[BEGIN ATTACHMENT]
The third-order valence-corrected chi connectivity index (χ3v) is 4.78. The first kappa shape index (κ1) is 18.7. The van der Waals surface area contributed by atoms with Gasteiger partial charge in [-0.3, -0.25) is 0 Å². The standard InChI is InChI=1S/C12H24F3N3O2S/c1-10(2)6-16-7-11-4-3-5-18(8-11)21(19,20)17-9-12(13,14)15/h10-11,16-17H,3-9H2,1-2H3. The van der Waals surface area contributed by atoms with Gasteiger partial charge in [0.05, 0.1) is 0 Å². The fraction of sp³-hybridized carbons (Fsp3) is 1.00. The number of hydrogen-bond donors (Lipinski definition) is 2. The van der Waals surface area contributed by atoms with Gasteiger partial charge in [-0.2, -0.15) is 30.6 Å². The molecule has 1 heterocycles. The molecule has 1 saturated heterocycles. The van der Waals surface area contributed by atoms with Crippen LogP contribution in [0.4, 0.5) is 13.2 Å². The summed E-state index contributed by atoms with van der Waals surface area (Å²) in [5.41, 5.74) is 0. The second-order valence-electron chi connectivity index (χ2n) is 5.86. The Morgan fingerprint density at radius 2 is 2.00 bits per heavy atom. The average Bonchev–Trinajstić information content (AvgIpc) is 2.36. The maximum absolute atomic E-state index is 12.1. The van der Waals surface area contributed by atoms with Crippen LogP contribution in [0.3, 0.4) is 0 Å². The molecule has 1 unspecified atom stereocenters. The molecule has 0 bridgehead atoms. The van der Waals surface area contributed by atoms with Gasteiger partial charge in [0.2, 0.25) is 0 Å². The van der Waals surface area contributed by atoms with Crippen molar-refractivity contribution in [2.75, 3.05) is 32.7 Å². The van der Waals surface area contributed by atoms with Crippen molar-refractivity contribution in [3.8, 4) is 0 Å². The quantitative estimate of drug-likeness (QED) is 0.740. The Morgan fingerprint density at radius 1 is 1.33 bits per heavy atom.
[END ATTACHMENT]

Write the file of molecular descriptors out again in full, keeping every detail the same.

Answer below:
The third-order valence-corrected chi connectivity index (χ3v) is 4.78. The first kappa shape index (κ1) is 18.7. The van der Waals surface area contributed by atoms with Gasteiger partial charge in [-0.3, -0.25) is 0 Å². The standard InChI is InChI=1S/C12H24F3N3O2S/c1-10(2)6-16-7-11-4-3-5-18(8-11)21(19,20)17-9-12(13,14)15/h10-11,16-17H,3-9H2,1-2H3. The van der Waals surface area contributed by atoms with Gasteiger partial charge in [0.05, 0.1) is 0 Å². The fraction of sp³-hybridized carbons (Fsp3) is 1.00. The number of hydrogen-bond donors (Lipinski definition) is 2. The van der Waals surface area contributed by atoms with Gasteiger partial charge in [-0.2, -0.15) is 30.6 Å². The molecule has 1 heterocycles. The molecule has 1 saturated heterocycles. The van der Waals surface area contributed by atoms with Crippen LogP contribution in [0.4, 0.5) is 13.2 Å². The summed E-state index contributed by atoms with van der Waals surface area (Å²) in [5.41, 5.74) is 0. The second-order valence-electron chi connectivity index (χ2n) is 5.86. The Morgan fingerprint density at radius 2 is 2.00 bits per heavy atom. The average Bonchev–Trinajstić information content (AvgIpc) is 2.36. The maximum absolute atomic E-state index is 12.1. The van der Waals surface area contributed by atoms with Crippen LogP contribution in [0.3, 0.4) is 0 Å². The molecule has 1 unspecified atom stereocenters. The molecule has 0 bridgehead atoms. The van der Waals surface area contributed by atoms with Gasteiger partial charge in [0.2, 0.25) is 0 Å². The van der Waals surface area contributed by atoms with Crippen molar-refractivity contribution in [2.75, 3.05) is 32.7 Å². The van der Waals surface area contributed by atoms with Crippen molar-refractivity contribution in [3.8, 4) is 0 Å². The quantitative estimate of drug-likeness (QED) is 0.740. The Morgan fingerprint density at radius 1 is 1.33 bits per heavy atom.